The Ultimate Car Buyers Guide
So, you want to buy a car. The trouble is, you have also heard so many stories and read so many articles about buyers who have been ripped off (or very disappointed in their purchase) that you’re having an attack of nerves!
So, you want to buy a car.
The trouble is, you have also heard so many stories and read so many articles about buyers who have been ripped off (or very disappointed in their purchase) that you’re having an attack of nerves!
Let’s be clear that the majority of vehicles are purchased without any particular problem at all and buyers are typically happy with the final outcome. Even so, if you’d like to reduce your chances of ending up being someone with a horror story to tell others, you might want to think about some of the following risk-reduction steps.
Take your time
Unless you are contemplating a vehicle that is hand-built and an extremely rare beast, the chances are there are going to be plenty of cars around of the type you are looking for.
So, there is no need to be rushed (though many private sellers and dealership salespeople will try to do exactly that to you). Buying a car in haste is more likely to leave you exposed to making errors, so if you feel you don’t have time to think about things carefully beforehand, simply walk away and wait for another one to come along.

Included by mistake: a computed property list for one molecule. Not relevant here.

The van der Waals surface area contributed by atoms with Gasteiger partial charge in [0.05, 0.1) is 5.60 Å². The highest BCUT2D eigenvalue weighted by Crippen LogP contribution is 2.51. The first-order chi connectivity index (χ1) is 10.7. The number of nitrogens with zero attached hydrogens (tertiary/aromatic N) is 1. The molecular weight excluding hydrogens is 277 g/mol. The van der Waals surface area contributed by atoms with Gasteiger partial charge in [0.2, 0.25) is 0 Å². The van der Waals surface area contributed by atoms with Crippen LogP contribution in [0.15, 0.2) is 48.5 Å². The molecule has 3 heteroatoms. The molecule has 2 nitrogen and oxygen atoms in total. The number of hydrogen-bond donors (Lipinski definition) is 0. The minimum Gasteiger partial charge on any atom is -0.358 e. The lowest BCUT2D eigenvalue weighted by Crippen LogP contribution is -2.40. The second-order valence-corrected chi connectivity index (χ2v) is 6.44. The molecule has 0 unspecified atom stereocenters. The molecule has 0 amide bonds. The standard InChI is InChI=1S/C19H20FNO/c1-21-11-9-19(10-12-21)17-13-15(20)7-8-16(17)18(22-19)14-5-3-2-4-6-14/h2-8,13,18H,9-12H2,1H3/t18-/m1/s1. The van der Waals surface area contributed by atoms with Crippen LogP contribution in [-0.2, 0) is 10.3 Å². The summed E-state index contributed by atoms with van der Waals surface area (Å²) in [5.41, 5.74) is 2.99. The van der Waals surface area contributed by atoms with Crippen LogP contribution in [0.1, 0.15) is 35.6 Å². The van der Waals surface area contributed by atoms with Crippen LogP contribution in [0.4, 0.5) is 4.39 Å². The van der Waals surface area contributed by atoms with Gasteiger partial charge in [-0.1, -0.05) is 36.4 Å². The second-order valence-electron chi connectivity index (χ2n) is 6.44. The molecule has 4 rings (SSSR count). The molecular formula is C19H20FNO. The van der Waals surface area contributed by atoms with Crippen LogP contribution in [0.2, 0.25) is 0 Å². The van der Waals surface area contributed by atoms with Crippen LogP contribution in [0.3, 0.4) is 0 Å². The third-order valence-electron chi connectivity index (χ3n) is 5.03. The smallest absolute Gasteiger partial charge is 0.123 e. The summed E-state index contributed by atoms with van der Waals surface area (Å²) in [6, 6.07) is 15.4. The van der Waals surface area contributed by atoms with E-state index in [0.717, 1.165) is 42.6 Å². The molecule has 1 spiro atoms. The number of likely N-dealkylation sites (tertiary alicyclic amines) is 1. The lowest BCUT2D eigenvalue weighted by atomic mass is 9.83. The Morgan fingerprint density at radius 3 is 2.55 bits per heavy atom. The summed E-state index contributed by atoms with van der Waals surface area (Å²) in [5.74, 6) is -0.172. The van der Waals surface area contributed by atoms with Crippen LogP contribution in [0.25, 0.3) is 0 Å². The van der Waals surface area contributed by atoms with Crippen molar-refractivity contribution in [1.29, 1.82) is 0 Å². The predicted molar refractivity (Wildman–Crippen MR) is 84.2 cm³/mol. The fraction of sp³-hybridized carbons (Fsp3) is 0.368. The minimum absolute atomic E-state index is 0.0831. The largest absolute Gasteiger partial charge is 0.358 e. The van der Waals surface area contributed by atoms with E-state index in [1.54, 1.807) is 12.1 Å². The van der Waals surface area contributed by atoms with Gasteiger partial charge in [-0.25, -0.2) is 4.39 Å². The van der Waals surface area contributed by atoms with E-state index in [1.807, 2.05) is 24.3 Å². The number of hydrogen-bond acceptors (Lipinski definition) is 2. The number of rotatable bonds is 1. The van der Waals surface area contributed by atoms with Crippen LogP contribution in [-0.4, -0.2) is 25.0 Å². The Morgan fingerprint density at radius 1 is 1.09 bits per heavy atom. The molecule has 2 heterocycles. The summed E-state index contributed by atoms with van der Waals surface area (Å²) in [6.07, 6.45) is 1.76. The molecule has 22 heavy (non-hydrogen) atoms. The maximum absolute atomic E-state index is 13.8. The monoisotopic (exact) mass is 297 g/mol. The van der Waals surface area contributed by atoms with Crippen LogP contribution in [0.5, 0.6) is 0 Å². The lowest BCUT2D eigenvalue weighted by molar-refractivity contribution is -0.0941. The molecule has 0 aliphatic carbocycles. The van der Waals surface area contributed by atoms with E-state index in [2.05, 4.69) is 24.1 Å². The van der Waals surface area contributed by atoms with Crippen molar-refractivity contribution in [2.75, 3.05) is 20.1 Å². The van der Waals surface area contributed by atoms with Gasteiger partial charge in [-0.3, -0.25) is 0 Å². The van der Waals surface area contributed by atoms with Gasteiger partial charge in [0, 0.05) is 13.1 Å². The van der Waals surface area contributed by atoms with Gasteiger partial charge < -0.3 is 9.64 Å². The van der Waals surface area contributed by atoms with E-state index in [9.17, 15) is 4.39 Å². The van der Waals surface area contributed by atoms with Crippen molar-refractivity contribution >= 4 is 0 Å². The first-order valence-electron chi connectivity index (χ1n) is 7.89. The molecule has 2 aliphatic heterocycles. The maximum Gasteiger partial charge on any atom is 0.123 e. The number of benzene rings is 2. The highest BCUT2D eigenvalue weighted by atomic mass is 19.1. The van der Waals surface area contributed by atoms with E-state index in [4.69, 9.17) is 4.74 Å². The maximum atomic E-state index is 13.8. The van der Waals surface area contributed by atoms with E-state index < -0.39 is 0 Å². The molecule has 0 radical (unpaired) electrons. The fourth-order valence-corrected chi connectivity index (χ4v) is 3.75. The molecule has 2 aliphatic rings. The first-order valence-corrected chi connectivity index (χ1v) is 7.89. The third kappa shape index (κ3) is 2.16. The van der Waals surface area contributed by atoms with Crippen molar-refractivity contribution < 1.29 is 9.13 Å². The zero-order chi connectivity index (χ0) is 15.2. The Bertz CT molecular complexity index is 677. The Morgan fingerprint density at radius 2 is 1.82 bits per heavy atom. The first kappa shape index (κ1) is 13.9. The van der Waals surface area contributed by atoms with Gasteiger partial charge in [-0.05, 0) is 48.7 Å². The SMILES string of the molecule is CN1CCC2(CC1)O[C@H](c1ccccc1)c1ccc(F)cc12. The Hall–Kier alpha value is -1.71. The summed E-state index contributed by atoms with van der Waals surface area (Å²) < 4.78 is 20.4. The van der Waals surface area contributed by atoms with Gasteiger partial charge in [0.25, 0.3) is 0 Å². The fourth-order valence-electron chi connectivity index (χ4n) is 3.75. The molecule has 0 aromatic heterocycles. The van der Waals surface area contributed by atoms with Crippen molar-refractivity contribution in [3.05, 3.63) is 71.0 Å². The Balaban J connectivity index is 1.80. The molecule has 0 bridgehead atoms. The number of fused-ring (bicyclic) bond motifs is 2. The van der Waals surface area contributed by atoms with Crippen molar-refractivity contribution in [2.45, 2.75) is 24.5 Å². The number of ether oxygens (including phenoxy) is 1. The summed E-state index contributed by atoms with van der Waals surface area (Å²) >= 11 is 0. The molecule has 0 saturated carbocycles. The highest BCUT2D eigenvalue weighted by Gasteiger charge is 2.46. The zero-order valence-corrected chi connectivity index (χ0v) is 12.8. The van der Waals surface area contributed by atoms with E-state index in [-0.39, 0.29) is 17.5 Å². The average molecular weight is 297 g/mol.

Verify the seller
Whether the advertiser is a dealership or private individual, make sure that you get their:
• full name and address (trading address if a business);
• telephone number – preferably a landline;
• details of their employer – if they are a private seller.
Don’t just take their word for these things. Make sure that you check what you are being told by doing things such as:
• checking their telephone number in directories;
• phoning them at a pre-checked work number to make sure they work there (call them on the company’s main number – if the operator’s never heard of them then it’s not a good sign);
• if a business, research online how long they have been in business operation. You can also see if anyone has posted any negative online reviews or warnings about the way they conduct their affairs;